If you think the world has declined, how should you continue to live in it? The monks at the centre of Katsuya Tomita’s documentary hybrid Tenzo (典座 -TENZO-) have committed themselves to living intensely in the moment, following the teachings of zen master Dogen and embracing the uniqueness of each and every day even in its banality. But the search for truth necessarily takes one away from demands of daily living, from the entrenched suffering that pushes record numbers of people towards suicide and leaves others feeling as if they have no hope for the future.
Monk Chiken once felt hopeless himself. In Japan, temples are a family business and it is expected that the oldest son will succeed whether he feels any call to religion or not. Chiken, as a young man, did not and resented his lack of choice in his future, but eventually came around to the idea of being a monk in part in recognition of a need for increased spiritual support in a nation he, and others, felt to have lost its way. 10 years previously, he spent some time in a monastery before returning home, getting married, and becoming a father.
At a loss for what to do, Chiken decided to bring temple food to the people by holding cookery classes as a kind of local outreach project. Believing that food is medicine which nourishes the soul as well as the body, he hoped to help repair the connection between people and nature. He also believes, perhaps privately, that the gradual decline of the environment has contributed to his son’s serious allergies and that though a wholesome diet may help, it may not be enough to prevent him coming to harm.
Other ways he tries to help include taking calls from people in distress and listening to their troubles. Chiken is part of a collective of local monks helming a helpline in the Fukushima area for those who want someone to talk them out of taking their own lives. That’s not to say, however, that being a monk necessary makes one free of troubles. Chiken occasionally resents himself for not being there for his family, snapping at his wife and unable to visit his son in the hospital because of ceremonial duties. Faced with a call from another monk on the helpline, he simply doesn’t answer. The other monk, Kondo, retreats to a nearby window and vapes while staring at the moon, proving that monks are regular people too who drink and smoke and live their lives while continuing to search for the truth.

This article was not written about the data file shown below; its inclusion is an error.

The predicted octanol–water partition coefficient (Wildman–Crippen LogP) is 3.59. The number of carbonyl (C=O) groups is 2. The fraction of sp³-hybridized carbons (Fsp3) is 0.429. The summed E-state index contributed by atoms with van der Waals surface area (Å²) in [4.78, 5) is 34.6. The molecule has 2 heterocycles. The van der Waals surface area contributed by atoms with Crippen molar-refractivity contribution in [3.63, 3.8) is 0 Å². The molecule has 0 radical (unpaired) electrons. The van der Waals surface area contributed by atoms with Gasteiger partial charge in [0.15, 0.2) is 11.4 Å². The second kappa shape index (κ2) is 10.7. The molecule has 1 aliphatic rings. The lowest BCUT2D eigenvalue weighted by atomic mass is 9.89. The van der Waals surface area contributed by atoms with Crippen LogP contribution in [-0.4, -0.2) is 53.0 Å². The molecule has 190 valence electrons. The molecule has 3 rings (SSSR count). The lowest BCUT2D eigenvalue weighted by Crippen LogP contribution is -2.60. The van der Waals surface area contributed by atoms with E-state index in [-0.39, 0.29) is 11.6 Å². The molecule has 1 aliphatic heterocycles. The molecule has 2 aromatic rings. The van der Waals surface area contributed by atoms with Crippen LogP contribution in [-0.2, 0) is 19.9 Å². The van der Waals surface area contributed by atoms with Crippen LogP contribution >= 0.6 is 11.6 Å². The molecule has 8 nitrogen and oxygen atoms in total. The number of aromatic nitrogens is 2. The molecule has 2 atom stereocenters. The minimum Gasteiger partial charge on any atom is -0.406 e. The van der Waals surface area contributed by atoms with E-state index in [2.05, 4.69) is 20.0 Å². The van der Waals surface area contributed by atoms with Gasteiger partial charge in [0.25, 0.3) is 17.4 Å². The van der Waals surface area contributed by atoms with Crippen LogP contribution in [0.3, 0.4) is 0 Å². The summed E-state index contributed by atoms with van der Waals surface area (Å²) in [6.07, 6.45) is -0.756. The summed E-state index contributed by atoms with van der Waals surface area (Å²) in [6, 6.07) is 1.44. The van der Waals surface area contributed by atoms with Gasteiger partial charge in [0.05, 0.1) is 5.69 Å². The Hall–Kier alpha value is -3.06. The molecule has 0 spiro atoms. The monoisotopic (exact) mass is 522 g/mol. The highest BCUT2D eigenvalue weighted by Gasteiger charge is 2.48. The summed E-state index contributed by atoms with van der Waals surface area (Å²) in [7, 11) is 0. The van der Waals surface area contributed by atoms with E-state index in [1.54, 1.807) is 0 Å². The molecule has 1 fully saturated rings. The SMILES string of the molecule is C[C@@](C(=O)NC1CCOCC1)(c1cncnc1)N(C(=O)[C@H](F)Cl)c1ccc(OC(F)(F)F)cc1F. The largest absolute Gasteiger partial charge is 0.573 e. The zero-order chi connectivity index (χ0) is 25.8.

For some, however, the rug has been unexpectedly pulled from under them, making any sense of truth they may have discovered seem hollow. Ryugyo, like Chiken, was the son of a Buddhist priest but he lost his family temple to the earthquake and nuclear disaster. Still living in cramped temporary housing, he makes ends meet as a construction worker, occasionally visiting some of his old neighbours in the place of a monk while lobbying to get the funds together to build a new temple. Originally not sure he should be part of the helpline seeing as he’s no longer, technically speaking, a monk he finds himself pouring out his troubles to a stranger.
Chiken, meanwhile, finds himself branching out in his search for truth – heading to Shanghai and Dogen’s temple looking for guidance towards a way forward. He meets with an esteemed nun who tells him that his youthful sense of rebellion was only natural and probably a good thing because becoming a monk should be a choice not an obligation. She laments that Buddhism in Japan has become “corrupt”, that the demise of the old apprentice system in favour of patrilineal inheritance has led to a decline in rigour. Chiken feels as if it’s the world which has declined, that the post-war drive towards economic stability and its eventual implosion have resulted in an empty consumerism which is contributing to an ongoing sense of hopeless malaise. Trapped in a limbo of his own Ryugyo may feel something similar, wondering how to rebuild while conducting lonely services over ruined graveyards. What they do is return to Dogen, living in the everyday and continuing to look for truth to counter the meaninglessness of the consumerist society.
Screened at the ICA as part of their Katsuya Tomita retrospective.
Original trailer (no subtitles)